Politics & Government

Democrats: ‘Moscow Mitch’ would take blame for clearing Trump of impeachment charges

Democratic White House hopefuls who are divided over whether to impeach Donald Trump agreed on one solution: Mitch McConnell would take the blame if the Senate cleared the president.

Over the past week, Democrats have derided the Senate majority leader as “Moscow Mitch,” accusing him of soft-pedaling the threat posed by Russia and blocking bills aimed at thwarting foreign interference in U.S. elections, despite warnings from intelligence officials and former special counsel Robert Mueller.

And on the primary debate stage in Detroit Wednesday night, the party’s presidential candidates pointed to McConnell as a stumbling block — and their potential villain — if the Republican-led Congress was to clear Trump in the event of impeachment.

“I just want to make sure that whatever we do doesn’t end up with an acquittal by Mitch McConnell in the Senate, which it surely would do, and then President Trump would be running saying he had been acquitted by the U.S. Congress,” said Sen. Michael Bennet, D-Colorado. “I believe we have a moral obligation to defeat Donald Trump, he has to be a single term president and we can’t do anything that plays into his hands.”

But former Housing and Urban Development Secretary Julian Castro drew huge applause when he said McConnell should not prevent Democrats from taking action.

“If they don’t impeach him he’s going to say ‘You see, you see the Democrats didn’t go after me on impeachment and you know why? Because I didn’t do anything wrong,” Castro said of Trump. “Conversely, if Mitch McConnell is the one that lets him off the hook, we’re going to be able to say ‘Sure, they impeached him but his friend, Moscow Mitch, let him off the hook.”

Bennet retorted: “I don’t disagree with that.”

McConnell has heartily embraced other epithets: his re-election campaign sells t-shirts emblazoned with “Cocaine Mitch,” a moniker bestowed on him by an unsuccessful West Virginia Senate candidate. But he’s sharply rejected “Moscow Mitch.” He took to the Senate floor Monday to heatedly decry his election security critics, accusing them of lying about his record and branding them as “hyperventilating hacks” engaged in “absurd smears” against him.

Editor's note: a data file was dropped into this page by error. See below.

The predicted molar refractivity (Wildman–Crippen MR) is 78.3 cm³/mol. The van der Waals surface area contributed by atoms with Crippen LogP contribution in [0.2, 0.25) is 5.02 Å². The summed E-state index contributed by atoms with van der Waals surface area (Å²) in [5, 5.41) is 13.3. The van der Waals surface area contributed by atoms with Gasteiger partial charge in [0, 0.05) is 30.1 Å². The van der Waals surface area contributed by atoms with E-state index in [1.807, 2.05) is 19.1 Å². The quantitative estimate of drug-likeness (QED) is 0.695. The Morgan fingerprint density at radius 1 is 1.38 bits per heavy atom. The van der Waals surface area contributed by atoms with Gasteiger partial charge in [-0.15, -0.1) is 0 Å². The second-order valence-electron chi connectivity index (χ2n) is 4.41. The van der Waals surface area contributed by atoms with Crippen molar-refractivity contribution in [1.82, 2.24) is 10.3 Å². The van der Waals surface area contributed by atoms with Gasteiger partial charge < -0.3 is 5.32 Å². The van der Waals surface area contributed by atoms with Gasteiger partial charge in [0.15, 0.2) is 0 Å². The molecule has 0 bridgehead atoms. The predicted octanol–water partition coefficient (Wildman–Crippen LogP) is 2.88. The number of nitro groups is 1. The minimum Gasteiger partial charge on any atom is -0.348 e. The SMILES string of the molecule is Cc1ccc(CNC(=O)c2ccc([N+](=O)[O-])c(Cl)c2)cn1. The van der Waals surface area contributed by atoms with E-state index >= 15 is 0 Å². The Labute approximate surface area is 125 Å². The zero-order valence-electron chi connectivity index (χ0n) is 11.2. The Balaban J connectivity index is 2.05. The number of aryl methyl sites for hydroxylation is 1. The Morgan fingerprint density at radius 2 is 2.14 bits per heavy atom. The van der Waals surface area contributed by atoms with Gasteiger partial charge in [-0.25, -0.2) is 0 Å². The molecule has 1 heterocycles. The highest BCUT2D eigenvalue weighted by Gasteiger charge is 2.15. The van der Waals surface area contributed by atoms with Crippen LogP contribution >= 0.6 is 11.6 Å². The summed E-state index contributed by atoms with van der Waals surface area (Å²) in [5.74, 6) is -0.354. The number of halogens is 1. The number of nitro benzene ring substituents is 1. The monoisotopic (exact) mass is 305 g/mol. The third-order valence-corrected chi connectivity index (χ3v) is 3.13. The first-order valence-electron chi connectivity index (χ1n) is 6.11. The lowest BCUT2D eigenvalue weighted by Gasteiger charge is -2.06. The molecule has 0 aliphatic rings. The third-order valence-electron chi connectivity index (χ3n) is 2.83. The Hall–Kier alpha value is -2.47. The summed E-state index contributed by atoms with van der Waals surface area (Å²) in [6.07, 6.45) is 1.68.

He’s repeatedly said he opposes Democratic election security legislation because he believes it gives too much power to the federal government. On Tuesday, he didn’t rule out additional election security legislation, including a bill that would require presidential campaigns to disclose to the FBI any offers of foreign assistance.

“We are open to any suggestions people may have about how to improve the system,” McConnell told reporters. “Maybe we can reach an agreement on the kinds of things that would further improve the situation.

McConnell, who is up for re-election in 2020, has been a focus of the Democratic debates from the beginning. Washington Gov. Jay Inslee raised his name early in the debate, reiterating his call for the Senate to scrap the filibuster which requires 60 votes for legislation to pass.

Most of the senators running for president have not embraced eliminating the filibuster. Inslee warned that unless Democrats win a sizeable majority in the Senate, “Mitch McConnell is going to run the U.S. Senate even if we take a majority. We’ve got to get rid of the filibuster.”

McConnell got nearly as many mentions as Trump in the first set of Democratic presidential primary debates, and former vice president Joe Biden was forced to defend his long working relationship with McConnell.

As moderators at June debates pressed the Democrats about how they would govern with a Republican majority leader, the candidates generally had little to offer, beyond Sen. Elizabeth Warren, D-Massachusetts, saying Democrats need to “make this Congress reflect the will of the people.”

And Biden — who liberal critics hammered for being too willing to work with Republicans — said he had worked with McConnell because lawmakers sometimes need to cut deals.

The focus on McConnell comes as he has emerged as a top villain for Democrats, unpopular for his support for Trump’s agenda, the rapid pace at which he’s shepherded Trump’s judicial picks and his own role in blocking Democratic legislation.

Two Democrats have already announced plans to challenge McConnell, retired Marine fighter pilot Amy McGrath and Michael Broihier, a Marine Corps veteran and farmer from Lincoln County.

The attention from the 2020 hopefuls hasn’t bothered McConnell, who told reporters after the June debates that he was “thrilled to dominate the discussion.

“I understand that my sin is that I’ve been stopping left wing agenda items coming out of the House and confirming strict constructionists to the Supreme Court,” McConnell said. “That’s my sin and I plead guilty.”

Early in the Tuesday debate, Sen. Amy Klobuchar, D-Minnesota, blamed McConnell and Republican fealty to the National Rifle Association for the lack of congressional action on gun legislation.

“The House passed universal background checks,” Klobuchar said. “And now that bill is sitting on Mitch McConnell’s doorstep because of the money and the power of the NRA.”